“There is a long history of this unequal exposure in Louisiana, and Hurricane Katrina just made it more visible to the rest of us,” says Dr. J. Timmons Roberts, a professor of sociology and director of environmental science and environmental studies at the College of Williaman Mary in Williamsburg, Va.
Wright and other experts recognize similarities between current
conditions and those in the past. They contend that a host of troublesome environmental conditions “have just been exacerbated.” Wright says the compromised levees were only part of the problem, and environmental concerns exist in and around New Orleans and beyond. An estimated $20 billion price tag on a secure levee system, combined with New Orleans’ geographic vulnerability to future disasters, has sparked an intense debate over the city’s future.
Some experts and officials have recommended that the government prohibit residential and commercial redevelopment in the lowest lying areas of New Orleans, including the predominantly Black working-class district known as the lower Ninth Ward. They suggest recycling the land into wetlands to minimize population exposure to future hurricanes. But environmental justice advocates who have worked on behalf of Black communities in New Orleans, as well as some local officials, are urging redevelopment of the entire city. And they are insistent that uniform cleanup standards be applied equally among all affected communities.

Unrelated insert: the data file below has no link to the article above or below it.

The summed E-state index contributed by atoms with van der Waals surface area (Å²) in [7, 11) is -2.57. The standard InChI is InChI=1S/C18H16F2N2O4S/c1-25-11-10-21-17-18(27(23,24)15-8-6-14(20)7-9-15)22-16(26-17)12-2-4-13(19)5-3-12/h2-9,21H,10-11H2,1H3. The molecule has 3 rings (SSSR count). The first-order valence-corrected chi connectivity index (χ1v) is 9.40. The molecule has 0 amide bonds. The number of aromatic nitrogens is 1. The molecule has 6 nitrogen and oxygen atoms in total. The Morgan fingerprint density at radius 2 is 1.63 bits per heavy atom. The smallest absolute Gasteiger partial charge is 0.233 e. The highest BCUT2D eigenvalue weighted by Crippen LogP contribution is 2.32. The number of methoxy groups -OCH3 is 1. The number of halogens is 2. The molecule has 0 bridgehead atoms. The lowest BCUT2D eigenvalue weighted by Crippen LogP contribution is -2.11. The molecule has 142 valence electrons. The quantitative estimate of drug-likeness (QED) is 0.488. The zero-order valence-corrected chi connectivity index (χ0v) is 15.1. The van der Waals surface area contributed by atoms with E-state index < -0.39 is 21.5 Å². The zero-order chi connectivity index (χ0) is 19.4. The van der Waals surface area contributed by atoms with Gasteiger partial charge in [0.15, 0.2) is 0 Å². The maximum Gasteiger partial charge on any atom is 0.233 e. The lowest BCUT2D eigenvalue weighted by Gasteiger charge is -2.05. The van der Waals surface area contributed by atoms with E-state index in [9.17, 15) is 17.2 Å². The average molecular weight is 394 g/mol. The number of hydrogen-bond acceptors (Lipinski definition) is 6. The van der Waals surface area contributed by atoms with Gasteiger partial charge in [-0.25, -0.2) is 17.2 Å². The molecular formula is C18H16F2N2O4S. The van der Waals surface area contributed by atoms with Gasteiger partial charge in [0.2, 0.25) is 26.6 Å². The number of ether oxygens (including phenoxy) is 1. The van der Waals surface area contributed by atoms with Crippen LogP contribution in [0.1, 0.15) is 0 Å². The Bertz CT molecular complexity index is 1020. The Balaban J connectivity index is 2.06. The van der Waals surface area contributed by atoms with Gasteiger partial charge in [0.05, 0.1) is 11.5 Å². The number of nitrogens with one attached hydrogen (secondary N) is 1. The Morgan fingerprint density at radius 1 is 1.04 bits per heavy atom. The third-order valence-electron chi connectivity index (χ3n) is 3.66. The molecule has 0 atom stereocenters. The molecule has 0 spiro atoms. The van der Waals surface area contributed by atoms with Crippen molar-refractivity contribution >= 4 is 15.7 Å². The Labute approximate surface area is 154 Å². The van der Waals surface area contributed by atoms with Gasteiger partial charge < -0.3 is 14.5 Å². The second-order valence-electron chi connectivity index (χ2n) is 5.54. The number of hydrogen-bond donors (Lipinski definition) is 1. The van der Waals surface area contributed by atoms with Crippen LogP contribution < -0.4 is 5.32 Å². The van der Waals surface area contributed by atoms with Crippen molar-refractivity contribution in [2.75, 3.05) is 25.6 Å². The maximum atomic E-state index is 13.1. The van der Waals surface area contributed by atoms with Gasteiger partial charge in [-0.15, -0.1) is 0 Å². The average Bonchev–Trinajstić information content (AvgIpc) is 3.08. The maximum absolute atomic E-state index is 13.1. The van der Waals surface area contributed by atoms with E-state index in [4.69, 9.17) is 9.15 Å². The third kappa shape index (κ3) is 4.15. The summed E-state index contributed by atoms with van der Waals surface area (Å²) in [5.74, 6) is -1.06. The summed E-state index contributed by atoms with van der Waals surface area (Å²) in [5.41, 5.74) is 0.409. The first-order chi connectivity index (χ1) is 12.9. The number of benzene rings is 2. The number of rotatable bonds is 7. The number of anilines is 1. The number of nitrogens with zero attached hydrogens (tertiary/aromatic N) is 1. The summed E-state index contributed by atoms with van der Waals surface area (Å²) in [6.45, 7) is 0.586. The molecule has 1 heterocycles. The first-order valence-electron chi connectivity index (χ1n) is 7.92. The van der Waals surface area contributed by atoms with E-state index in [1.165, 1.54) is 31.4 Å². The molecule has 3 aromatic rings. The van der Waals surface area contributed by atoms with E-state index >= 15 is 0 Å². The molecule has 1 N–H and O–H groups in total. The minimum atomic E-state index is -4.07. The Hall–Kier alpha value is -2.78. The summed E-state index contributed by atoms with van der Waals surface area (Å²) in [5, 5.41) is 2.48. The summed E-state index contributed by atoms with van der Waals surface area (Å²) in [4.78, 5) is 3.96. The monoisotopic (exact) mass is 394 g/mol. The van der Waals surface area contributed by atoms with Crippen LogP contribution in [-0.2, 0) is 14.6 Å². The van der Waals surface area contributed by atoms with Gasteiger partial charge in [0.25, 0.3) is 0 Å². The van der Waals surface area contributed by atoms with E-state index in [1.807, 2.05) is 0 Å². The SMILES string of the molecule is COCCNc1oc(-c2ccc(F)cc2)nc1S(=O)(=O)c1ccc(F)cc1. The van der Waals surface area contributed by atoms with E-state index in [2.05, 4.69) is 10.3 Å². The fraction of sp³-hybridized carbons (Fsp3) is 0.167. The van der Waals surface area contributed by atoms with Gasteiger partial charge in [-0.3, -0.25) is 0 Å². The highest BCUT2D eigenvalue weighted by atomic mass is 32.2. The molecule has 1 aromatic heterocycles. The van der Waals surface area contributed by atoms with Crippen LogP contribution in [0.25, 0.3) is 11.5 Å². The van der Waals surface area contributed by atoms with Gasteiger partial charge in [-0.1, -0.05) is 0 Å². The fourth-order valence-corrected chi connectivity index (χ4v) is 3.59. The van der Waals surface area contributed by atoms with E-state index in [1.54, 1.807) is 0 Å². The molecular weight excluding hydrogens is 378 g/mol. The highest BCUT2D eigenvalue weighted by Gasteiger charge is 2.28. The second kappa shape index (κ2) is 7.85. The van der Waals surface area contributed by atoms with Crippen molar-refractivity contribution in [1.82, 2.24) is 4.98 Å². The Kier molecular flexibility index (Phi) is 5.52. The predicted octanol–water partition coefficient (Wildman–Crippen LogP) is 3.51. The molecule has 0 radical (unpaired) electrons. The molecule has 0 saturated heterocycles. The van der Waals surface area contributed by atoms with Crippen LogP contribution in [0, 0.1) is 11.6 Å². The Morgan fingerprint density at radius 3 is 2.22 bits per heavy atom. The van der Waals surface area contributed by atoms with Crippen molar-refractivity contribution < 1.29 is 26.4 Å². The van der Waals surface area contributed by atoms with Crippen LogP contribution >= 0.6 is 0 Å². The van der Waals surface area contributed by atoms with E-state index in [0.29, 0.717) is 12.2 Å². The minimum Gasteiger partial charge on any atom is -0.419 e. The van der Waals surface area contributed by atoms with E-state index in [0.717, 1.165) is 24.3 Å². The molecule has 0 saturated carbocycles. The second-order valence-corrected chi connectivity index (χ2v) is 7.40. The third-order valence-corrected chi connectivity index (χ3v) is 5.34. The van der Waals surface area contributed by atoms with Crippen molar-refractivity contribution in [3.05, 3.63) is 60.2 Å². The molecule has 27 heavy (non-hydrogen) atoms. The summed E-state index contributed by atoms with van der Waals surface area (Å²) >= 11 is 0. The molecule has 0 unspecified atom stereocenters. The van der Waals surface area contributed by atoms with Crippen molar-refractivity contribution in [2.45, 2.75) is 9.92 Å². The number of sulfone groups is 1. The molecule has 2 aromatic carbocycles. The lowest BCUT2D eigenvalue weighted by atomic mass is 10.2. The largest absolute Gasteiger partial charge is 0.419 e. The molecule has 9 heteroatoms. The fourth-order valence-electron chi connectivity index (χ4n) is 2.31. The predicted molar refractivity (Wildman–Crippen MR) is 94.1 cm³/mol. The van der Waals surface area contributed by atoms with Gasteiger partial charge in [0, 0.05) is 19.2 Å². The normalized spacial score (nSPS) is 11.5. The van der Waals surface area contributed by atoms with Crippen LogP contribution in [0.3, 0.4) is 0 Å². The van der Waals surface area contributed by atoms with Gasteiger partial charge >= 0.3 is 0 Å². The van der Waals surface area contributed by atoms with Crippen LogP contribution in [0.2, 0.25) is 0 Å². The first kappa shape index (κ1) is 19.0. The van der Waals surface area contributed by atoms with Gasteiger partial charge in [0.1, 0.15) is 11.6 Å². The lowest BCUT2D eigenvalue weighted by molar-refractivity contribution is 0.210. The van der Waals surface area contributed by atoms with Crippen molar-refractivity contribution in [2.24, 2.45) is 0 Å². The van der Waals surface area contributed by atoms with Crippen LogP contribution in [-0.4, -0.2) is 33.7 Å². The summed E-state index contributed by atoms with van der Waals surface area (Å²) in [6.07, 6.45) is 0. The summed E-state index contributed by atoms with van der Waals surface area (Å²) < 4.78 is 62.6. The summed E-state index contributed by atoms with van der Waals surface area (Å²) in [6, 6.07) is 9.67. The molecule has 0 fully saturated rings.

“There are many people … in New Orleans, for example, who are very
skeptical and very fearful of how these environmental plans and these green building plans and these new zoning codes and flood plain maps are being devised and developed. They are somewhat fearful, and rightfully so, because there’s a legacy of discrimination against Black communities,” says Dr. Robert D. Bullard, the director of the Environmental Justice Resource Center at Clark Atlanta University.
“They’re fearful that the environmental and land-use decisions may be used against them in a discriminatory way that will kill their communities — instead of addressing the environmental problems in terms of contamination and cleanup standards that are uniform and stringent so that you clean up a neighborhood like the lower Ninth Ward and fix the levees that will protect everybody,” he says.
Like Wright, Bullard is one of the most prominent environmental justice scholars and advocates in the United States. He and Wright have collaborated over the years and are presently writing articles and reports on Katrina. Immediately after the Katrina flooding, Bullard’s Environmental Justice Resource Center hosted the Deep South Center for Environmental Justice in Atlanta for a few weeks as Wright sought to locate her staff and return to Louisiana.
Bullard is widely considered to be the environmental justice movement’s most prolific writer and editor. His Dumping in Dixie: Race, Class and Environmental Quality has become a recognized text in the environmental justice field. Other Bullard books include Confronting Environmental Racism: Voices from the Grassroots, Residential Apartheid: The American Legacy, Unequal Protection: Environmental Justice and Communities of Color and Just Transportation: Removing Race and Class Barriers to Mobility.
HBCU Advocates as Allies